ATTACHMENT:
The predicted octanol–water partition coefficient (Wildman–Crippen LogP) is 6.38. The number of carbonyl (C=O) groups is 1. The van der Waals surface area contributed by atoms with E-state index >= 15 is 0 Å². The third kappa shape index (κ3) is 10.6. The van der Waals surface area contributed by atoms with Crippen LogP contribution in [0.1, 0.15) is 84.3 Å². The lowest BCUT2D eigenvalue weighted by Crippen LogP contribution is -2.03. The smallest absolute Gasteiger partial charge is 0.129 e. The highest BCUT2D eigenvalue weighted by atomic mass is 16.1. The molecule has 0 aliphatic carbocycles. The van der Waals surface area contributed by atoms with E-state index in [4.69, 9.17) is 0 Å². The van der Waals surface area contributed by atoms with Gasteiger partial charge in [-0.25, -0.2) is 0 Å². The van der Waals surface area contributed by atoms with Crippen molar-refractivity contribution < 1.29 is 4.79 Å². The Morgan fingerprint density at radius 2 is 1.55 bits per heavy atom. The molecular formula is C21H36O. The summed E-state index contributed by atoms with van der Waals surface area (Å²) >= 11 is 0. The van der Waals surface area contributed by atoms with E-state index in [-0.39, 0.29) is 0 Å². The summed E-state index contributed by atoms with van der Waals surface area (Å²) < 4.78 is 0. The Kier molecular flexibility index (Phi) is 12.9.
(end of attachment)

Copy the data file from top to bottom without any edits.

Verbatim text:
The predicted octanol–water partition coefficient (Wildman–Crippen LogP) is 6.38. The number of carbonyl (C=O) groups is 1. The van der Waals surface area contributed by atoms with E-state index >= 15 is 0 Å². The third kappa shape index (κ3) is 10.6. The van der Waals surface area contributed by atoms with Crippen LogP contribution in [0.1, 0.15) is 84.3 Å². The lowest BCUT2D eigenvalue weighted by Crippen LogP contribution is -2.03. The smallest absolute Gasteiger partial charge is 0.129 e. The highest BCUT2D eigenvalue weighted by atomic mass is 16.1. The molecule has 0 aliphatic carbocycles. The van der Waals surface area contributed by atoms with E-state index in [4.69, 9.17) is 0 Å². The van der Waals surface area contributed by atoms with Gasteiger partial charge in [-0.25, -0.2) is 0 Å². The van der Waals surface area contributed by atoms with Crippen molar-refractivity contribution < 1.29 is 4.79 Å². The Morgan fingerprint density at radius 2 is 1.55 bits per heavy atom. The molecular formula is C21H36O. The summed E-state index contributed by atoms with van der Waals surface area (Å²) >= 11 is 0. The van der Waals surface area contributed by atoms with E-state index in [-0.39, 0.29) is 0 Å². The summed E-state index contributed by atoms with van der Waals surface area (Å²) < 4.78 is 0. The Kier molecular flexibility index (Phi) is 12.9.